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The barrier we must knock down to achieve a more inclusive workforce.

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Recruiting people living with a disability can be a tricky topic, but it is one that needs to be discussed if we are to achieve true inclusivity in the workforce.


The truth is, there is still a lot of apprehension around hiring people with disabilities, and much of it is still rooted in misunderstanding.

A lot of it comes from not knowing. If you haven’t been around people with disabilities there can be many unknowns, and often it’s in our nature to shy away from the unfamiliar.

So unfortunately, when someone discloses during the recruitment process that they are living with a disability, they’re often pushed down the shortlist – sometimes without recruiters or hiring managers even knowing it.

Some employers worry they could be accused of discrimination if they need to make a big business decision and let go of someone living with a disability. Or they aren’t sure how to meet their accessibility needs in the workplace.

Sadly, it’s these types of thought patterns that can prevent people with disability from even making it to the interview stage.

What’s needed is a concerted effort to focus on what candidates can do rather than what they can’t do, and it requires a conscious thought to change.

Quite simply, we need to break down the barriers so those doing the hiring understand that just because someone has a disability, it doesn’t make them different to any other candidate. Everyone is employed for their capacity to do a job and perform, and that’s what candidates should be judged on.

The truth is, people living with a disability often work harder to prove themselves and show they are more than capable. They absolutely shouldn’t have to, but they do, because all too often they’re underestimated.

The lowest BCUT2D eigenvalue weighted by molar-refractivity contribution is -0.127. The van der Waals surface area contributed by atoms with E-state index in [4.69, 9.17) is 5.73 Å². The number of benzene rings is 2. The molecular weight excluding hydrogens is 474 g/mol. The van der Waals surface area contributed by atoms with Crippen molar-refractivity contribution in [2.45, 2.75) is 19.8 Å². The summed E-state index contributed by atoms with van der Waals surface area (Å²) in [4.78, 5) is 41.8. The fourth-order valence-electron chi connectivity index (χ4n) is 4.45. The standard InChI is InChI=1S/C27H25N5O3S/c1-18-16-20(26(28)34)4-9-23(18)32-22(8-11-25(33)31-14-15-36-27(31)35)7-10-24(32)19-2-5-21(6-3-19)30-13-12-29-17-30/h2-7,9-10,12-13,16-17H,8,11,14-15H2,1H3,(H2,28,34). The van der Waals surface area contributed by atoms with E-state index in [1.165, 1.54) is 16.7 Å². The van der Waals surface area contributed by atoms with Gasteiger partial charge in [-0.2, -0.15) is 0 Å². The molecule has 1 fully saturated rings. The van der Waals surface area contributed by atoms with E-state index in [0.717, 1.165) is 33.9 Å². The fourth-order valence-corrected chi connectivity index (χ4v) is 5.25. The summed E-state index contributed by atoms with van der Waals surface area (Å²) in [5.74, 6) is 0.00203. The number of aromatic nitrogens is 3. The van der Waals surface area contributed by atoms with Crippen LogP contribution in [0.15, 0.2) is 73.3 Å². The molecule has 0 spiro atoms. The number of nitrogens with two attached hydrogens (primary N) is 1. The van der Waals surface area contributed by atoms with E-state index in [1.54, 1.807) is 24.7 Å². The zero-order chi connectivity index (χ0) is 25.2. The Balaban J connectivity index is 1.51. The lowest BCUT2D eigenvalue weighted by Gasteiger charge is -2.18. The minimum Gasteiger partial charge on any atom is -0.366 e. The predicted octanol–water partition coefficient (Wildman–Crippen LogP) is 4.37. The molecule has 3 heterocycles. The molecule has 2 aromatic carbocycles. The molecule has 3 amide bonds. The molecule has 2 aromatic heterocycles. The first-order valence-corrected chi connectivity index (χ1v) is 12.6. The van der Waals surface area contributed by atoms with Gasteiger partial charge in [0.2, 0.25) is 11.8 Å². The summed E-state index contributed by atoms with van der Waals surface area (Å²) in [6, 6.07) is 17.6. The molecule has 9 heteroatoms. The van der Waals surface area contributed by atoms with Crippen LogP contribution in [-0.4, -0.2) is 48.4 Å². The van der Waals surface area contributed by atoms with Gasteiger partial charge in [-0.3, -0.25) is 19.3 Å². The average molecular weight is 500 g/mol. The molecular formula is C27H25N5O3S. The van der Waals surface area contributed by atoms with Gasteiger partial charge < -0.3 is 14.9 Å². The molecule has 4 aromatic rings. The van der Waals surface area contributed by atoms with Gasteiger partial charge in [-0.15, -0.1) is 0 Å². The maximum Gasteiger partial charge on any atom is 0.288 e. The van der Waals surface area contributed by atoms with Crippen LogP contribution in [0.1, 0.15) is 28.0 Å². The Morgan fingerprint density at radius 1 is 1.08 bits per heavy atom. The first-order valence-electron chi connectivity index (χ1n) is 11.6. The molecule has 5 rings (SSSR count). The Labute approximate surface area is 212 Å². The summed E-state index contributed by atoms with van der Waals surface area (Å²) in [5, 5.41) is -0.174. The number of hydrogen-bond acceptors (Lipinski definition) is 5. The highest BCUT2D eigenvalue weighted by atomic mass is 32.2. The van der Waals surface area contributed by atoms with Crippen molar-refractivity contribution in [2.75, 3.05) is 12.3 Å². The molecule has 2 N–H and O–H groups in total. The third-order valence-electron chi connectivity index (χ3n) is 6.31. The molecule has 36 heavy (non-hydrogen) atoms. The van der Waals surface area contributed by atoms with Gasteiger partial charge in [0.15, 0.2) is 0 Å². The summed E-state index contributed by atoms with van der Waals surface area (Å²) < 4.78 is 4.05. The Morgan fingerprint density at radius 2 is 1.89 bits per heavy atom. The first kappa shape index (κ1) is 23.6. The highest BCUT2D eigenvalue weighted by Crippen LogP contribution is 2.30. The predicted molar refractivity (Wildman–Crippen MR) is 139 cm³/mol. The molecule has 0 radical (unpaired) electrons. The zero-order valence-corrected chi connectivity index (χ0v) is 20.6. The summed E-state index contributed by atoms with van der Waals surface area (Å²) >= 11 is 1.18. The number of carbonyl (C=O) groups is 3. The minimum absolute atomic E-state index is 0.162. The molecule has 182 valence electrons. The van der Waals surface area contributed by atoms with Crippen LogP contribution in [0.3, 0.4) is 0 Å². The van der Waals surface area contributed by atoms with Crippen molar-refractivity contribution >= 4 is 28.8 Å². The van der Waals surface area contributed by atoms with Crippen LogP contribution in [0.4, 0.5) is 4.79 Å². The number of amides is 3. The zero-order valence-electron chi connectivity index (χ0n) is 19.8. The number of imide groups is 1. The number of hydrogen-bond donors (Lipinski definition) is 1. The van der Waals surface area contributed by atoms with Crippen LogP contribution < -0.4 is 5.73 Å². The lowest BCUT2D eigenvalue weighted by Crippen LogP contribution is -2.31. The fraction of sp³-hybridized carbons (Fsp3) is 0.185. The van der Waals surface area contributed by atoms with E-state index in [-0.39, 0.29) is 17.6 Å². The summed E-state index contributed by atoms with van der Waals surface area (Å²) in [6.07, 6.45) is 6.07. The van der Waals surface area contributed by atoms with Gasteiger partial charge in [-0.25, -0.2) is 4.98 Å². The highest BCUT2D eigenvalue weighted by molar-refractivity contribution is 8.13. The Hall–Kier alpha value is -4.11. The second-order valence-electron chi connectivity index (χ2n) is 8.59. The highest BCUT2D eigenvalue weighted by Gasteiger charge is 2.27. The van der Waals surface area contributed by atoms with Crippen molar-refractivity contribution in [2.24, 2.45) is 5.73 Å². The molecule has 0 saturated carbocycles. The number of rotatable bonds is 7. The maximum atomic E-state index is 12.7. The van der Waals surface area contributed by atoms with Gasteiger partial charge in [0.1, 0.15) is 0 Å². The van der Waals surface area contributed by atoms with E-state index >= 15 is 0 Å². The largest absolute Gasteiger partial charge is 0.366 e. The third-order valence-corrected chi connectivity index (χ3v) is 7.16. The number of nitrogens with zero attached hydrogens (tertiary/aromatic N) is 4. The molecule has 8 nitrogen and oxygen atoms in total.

It may sound cliché, but many employers are failing to see the ability in disability.

While the dial has shifted, it hasn’t moved enough.

Many of us are not considering the talent pool, experience and capabilities of those living with disability. Sure, there are organisations out there advocating and putting these talented individuals at the forefront of their consideration, but they are still a small minority.

At Talent Quarter, we are passionate about providing inclusive workplaces for all.

We have team members living with a disability and practice an all-inclusive approach to recruitment for our clients.

Our Managing Director, Sue Healy, is a board member of The Field, a website that welcomes job seekers with visible and non-visible disability, mental ill-health, neurodiversity, chronic illness, intellectual disability or with any workplace accessibility requirements.

The Field was created to help people with a disability who want to work with organisations that hire more inclusively. Led and driven by people with a disability, it’s an incredible platform that helps companies get more diverse talent. There is also a host of helpful information on the site, including tips about how to make your workplace more disability inclusive.

Ensuring you have an inclusive workplace where people with a disability can thrive is one step. Another is to communicate that this is the case, particularly when you advertise a position. Jobs posted on The Field, for example, have a list of accessibility features, which can go a long way in encouraging someone with a disability to apply.

I think, as an industry, we could all learn a lot from the steps undertaken by The Field and make a collective effort to change the way we advertise jobs, interview and consider our shortlists.

Lives are defined by opportunities. Unfortunately, getting them can be difficult when you are living with a disability.


We all have an important role to play in opening the door

to opportunity so those candidates with a disability come knocking,

rather than having to continually knock down barriers.


Kate Healy-Smith

Chief Operating Officer, Talent Quarter Group